As a child growing up in the ’70s, this iconic PSA (public service announcement) hit me hard. Between “The Crying Indian” (as the ad became known by) and Woodsy Owl reminding me to “give a hoot, don’t pollute,” I was well schooled on the many evils of littering and never wasted an opportunity to call out the litterbugs around me, adults and children alike.
But there was more behind the crying Indian than met the eye.
With aid from The Ad Council, Keep America Beautiful, comprised of the American Can Company and the Owens-Illinois Glass Company (eventual parent company of the Dixie Cup Company), devised a profoundly emotive and highly successful public relations campaign.
Their objective? To shift the focus of litter and its disposal away from the manufacturers and onto the consumers and municipalities. Already there were whispers of the passage of new laws to address the voluminous waste created by throwaway containers and the recent proliferation of single-use plastics. However, the bottle (and packaging) companies were adamantly against any laws requiring them to sell their drinks in reusable bottles, as it would cost them more than throwaways.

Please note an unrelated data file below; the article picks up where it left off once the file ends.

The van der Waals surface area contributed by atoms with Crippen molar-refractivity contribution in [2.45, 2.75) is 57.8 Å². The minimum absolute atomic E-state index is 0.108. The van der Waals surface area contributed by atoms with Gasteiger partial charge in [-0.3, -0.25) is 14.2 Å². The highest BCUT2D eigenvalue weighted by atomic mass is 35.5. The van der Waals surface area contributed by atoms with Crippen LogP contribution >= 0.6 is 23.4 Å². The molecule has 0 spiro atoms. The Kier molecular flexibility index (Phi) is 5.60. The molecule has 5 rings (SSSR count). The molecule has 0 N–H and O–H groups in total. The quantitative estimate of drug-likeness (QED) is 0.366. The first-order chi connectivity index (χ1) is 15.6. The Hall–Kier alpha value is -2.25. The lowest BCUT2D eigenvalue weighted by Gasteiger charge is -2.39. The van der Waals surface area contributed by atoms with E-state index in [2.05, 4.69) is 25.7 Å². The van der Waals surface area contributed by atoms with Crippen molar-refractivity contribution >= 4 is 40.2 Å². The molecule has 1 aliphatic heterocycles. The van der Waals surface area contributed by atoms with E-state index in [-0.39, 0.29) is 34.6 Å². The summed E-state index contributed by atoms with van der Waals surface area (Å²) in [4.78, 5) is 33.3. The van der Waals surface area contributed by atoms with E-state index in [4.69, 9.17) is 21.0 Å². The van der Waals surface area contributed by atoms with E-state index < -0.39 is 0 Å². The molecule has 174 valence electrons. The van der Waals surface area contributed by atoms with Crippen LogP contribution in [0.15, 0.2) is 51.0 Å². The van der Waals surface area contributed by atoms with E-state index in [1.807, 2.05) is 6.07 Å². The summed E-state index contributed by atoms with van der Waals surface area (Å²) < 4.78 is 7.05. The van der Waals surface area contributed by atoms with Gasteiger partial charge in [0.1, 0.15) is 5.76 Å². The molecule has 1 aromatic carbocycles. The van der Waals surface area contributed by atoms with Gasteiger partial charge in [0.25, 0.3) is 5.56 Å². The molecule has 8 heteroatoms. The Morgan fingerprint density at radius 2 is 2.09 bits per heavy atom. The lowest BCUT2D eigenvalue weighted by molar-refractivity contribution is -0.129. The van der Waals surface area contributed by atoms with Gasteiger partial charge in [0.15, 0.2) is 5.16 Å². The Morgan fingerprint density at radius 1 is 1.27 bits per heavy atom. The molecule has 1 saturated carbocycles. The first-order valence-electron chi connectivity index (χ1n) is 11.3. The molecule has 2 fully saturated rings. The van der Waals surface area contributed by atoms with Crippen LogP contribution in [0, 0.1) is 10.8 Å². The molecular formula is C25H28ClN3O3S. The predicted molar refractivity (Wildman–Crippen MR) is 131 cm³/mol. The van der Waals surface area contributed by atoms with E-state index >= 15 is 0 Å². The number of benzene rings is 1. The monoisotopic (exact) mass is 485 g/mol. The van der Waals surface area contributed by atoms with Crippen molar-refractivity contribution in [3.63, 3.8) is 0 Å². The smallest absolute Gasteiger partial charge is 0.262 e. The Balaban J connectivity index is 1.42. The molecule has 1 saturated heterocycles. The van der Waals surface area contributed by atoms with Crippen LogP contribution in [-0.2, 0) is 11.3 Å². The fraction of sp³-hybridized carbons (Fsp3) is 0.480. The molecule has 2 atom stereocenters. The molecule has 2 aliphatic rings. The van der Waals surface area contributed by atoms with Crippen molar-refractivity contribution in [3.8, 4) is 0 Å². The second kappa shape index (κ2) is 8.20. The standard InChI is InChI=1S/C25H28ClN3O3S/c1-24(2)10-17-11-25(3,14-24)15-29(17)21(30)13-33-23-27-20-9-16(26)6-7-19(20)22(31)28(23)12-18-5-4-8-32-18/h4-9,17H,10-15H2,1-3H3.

Though the PSA did focus on the detriments of litter and pollution and helped establish a much-needed shift in attitudes of the time around littering, it also subtly imprinted the idea in the minds of Americans that litter was a human behavior problem, and that it was solely the responsibility of the consumers to handle the disposal of these throwaway bottles and containers; not the responsibility of the companies producing them. Additionally, the companies behind the KAB veneer argued that consumers preferred the easy convenience of throwaways over the hassle of reusables.